When you ride a bike regularly, you're bound to encounter a punctured tire, slow leak or blowout. Changing a bike tire is a simple process and it's something everyone should know how to do. There's no need to load your bike in the car and haul it to your local cycle shop to get it fixed. With a few tools and a little time, you'll be able to change your tire and get ready to roll.
What you'll need:
Step 1: Remove the wheel.
Loosen the nut or the quick-release mechanism to remove the wheel. If you're changing a rear tire, first shift the chain to the lowest gear, open the quick release on the brake and then open the quick release on the wheel to remove the wheel.
Step 2: Remove the tire from the rim.
Starting with the area opposite the valve stem, hook a tire lever under the bead of the rim and slide it around to untuck the tire from the rim. Some people find it easier to hook the first tire lever, insert a second tire lever two or three spokes from the first and then slide the second lever around the rim to get the tire out.
Step 3: Check for damage.
Remove the tube and inspect it for damage. It may help to pump a little air into it see if you can find a leak. If you can't find where air is escaping, line up the valve stem with the stem hole and hold the tube against the tire. This can help you narrow down where the flat happened and see if there are any spokes poking through the rim strip. If you can't find any damage, check the valve. Another place to check for damage is the tire. Simply examine your tire for any problems and remove any debris.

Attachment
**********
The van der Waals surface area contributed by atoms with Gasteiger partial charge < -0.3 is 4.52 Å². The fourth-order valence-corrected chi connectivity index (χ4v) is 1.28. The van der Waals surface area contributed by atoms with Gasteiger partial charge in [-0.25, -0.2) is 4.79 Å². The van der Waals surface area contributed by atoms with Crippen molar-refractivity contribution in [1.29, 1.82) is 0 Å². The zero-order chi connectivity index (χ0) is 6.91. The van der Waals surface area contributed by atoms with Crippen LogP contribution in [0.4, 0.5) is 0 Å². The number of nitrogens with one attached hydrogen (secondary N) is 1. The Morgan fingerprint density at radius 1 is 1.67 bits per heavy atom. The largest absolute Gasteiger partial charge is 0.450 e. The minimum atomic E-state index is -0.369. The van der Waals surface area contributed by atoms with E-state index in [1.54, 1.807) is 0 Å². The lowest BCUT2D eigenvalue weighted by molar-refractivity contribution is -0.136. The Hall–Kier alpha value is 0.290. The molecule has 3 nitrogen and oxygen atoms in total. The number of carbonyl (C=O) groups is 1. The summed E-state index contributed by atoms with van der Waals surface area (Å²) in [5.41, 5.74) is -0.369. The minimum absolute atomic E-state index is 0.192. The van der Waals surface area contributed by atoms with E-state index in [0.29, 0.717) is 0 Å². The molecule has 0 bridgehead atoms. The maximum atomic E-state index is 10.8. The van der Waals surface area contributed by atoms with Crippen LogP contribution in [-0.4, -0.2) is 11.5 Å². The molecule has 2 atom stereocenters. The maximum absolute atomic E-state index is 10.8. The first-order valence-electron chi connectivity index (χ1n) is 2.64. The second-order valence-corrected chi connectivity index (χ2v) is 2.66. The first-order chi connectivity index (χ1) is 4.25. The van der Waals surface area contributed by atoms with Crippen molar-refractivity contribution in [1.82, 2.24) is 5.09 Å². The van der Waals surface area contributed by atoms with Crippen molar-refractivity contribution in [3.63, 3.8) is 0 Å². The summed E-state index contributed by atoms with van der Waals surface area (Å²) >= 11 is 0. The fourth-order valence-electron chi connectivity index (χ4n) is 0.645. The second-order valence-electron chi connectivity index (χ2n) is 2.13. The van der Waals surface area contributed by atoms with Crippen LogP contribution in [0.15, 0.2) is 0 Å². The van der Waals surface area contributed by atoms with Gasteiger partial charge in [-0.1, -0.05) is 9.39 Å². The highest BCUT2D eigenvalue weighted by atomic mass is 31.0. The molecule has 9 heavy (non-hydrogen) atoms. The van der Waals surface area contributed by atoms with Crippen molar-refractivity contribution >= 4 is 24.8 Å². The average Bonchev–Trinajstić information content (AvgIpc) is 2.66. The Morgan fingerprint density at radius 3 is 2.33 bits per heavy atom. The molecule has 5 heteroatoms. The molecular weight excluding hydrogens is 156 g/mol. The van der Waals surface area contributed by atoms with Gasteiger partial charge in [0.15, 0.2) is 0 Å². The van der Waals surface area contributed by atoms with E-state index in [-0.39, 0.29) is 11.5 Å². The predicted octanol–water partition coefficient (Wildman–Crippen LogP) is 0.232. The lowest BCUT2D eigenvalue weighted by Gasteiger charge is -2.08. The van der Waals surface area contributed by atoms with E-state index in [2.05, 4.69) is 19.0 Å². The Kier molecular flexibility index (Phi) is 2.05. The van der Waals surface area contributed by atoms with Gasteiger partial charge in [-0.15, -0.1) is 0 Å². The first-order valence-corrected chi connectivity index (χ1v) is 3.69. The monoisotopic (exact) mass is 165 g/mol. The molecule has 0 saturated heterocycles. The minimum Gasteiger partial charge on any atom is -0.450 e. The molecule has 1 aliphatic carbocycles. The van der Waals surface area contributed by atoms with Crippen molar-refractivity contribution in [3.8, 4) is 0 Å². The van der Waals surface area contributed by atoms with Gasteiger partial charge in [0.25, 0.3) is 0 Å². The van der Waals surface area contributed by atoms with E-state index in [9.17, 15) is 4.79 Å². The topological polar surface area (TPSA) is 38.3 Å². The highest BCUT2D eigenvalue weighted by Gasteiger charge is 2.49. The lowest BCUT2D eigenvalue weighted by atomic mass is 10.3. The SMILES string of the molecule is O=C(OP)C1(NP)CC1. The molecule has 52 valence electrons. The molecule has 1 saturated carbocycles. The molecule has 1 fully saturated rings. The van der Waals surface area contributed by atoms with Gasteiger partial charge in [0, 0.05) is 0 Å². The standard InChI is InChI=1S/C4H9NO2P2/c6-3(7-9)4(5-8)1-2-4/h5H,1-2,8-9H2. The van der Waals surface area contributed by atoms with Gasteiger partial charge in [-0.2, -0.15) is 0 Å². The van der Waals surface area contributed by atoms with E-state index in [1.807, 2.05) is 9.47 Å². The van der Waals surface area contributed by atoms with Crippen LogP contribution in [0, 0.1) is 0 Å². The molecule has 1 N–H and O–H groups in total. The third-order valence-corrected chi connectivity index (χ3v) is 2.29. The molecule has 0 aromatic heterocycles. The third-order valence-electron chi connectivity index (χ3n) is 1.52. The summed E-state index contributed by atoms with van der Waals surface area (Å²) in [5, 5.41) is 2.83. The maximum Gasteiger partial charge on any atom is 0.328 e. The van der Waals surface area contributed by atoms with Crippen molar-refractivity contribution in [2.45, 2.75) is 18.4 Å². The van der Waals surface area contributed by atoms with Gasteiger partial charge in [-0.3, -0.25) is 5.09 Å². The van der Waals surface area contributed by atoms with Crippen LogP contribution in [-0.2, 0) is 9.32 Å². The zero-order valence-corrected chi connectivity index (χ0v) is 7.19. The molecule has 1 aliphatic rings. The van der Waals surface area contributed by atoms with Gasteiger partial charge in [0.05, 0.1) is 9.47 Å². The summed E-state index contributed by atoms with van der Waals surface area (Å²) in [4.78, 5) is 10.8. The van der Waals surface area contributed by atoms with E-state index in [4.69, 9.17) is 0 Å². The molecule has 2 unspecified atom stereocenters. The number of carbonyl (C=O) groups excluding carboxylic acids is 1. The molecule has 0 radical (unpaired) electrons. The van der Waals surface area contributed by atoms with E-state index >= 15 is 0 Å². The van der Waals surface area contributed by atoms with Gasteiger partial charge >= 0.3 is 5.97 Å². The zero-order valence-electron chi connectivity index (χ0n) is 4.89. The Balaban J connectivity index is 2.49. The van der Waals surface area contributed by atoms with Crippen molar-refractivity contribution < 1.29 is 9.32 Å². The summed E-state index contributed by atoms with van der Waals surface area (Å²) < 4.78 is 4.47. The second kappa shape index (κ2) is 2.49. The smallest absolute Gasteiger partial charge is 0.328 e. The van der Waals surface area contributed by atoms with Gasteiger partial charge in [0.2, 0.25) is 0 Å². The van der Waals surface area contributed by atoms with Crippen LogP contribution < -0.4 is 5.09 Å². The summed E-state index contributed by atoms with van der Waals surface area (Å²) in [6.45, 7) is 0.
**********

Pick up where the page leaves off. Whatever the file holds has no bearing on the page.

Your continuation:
Step 4: Install a new tube.
While patching a flat is an option for minor damage, it's recommended that patching only be used in emergency situations. The best option is to replace the tube. Starting with the valve, put the new tube into the tire, and tuck the tire back into the rim. Give the tire a couple pumps of air and then check for bulges. If you see any, deflate the tire and tuck in that section again. Once everything is in place, inflate the tire to its recommended pressure. You can find the proper pressure amount in your owner's manual or on the tire wall.
Step 5: Reinstall the wheel.
Once you've made your repair, put the wheel back on the frame. Close the quick release of the tire or tighten the nut and then close the quick release on the brake. If you're replacing the rear tire, you'll need to hold the derailleur out of the way to get it in place.